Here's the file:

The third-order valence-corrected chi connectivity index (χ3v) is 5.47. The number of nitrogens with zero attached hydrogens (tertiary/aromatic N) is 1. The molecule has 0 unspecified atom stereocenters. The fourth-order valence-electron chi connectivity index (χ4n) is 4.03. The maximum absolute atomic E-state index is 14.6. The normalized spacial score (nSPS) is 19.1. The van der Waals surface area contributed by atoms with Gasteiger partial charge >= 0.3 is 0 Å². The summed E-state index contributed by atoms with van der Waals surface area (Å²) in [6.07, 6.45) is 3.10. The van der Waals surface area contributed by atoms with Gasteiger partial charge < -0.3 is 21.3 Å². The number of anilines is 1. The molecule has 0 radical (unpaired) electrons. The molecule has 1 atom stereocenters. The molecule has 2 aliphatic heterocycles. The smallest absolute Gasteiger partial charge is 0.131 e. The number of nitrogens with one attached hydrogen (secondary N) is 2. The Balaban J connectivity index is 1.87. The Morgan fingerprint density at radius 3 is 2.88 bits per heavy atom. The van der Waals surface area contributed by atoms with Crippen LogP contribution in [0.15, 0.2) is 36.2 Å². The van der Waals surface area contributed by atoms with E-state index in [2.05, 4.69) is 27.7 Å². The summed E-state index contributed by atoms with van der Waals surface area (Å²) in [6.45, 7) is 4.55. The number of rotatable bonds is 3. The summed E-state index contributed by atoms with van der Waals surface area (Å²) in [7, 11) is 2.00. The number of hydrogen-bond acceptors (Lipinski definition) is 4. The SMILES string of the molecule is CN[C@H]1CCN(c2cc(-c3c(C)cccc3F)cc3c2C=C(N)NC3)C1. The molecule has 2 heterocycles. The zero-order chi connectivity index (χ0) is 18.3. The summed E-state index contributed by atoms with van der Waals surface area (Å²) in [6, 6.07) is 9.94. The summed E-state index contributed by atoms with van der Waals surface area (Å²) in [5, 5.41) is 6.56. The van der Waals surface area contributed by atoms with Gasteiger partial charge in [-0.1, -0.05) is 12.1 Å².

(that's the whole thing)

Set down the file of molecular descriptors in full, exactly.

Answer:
The third-order valence-corrected chi connectivity index (χ3v) is 5.47. The number of nitrogens with zero attached hydrogens (tertiary/aromatic N) is 1. The molecule has 0 unspecified atom stereocenters. The fourth-order valence-electron chi connectivity index (χ4n) is 4.03. The maximum absolute atomic E-state index is 14.6. The normalized spacial score (nSPS) is 19.1. The van der Waals surface area contributed by atoms with Gasteiger partial charge >= 0.3 is 0 Å². The summed E-state index contributed by atoms with van der Waals surface area (Å²) in [6.07, 6.45) is 3.10. The van der Waals surface area contributed by atoms with Gasteiger partial charge < -0.3 is 21.3 Å². The number of anilines is 1. The molecule has 0 radical (unpaired) electrons. The molecule has 1 atom stereocenters. The molecule has 2 aliphatic heterocycles. The smallest absolute Gasteiger partial charge is 0.131 e. The number of nitrogens with one attached hydrogen (secondary N) is 2. The Balaban J connectivity index is 1.87. The Morgan fingerprint density at radius 3 is 2.88 bits per heavy atom. The van der Waals surface area contributed by atoms with Crippen LogP contribution in [0.15, 0.2) is 36.2 Å². The van der Waals surface area contributed by atoms with E-state index in [2.05, 4.69) is 27.7 Å². The summed E-state index contributed by atoms with van der Waals surface area (Å²) in [6.45, 7) is 4.55. The number of rotatable bonds is 3. The summed E-state index contributed by atoms with van der Waals surface area (Å²) in [7, 11) is 2.00. The number of hydrogen-bond acceptors (Lipinski definition) is 4. The SMILES string of the molecule is CN[C@H]1CCN(c2cc(-c3c(C)cccc3F)cc3c2C=C(N)NC3)C1. The molecule has 2 heterocycles. The zero-order chi connectivity index (χ0) is 18.3. The summed E-state index contributed by atoms with van der Waals surface area (Å²) in [6, 6.07) is 9.94. The summed E-state index contributed by atoms with van der Waals surface area (Å²) in [5, 5.41) is 6.56. The van der Waals surface area contributed by atoms with Gasteiger partial charge in [-0.1, -0.05) is 12.1 Å².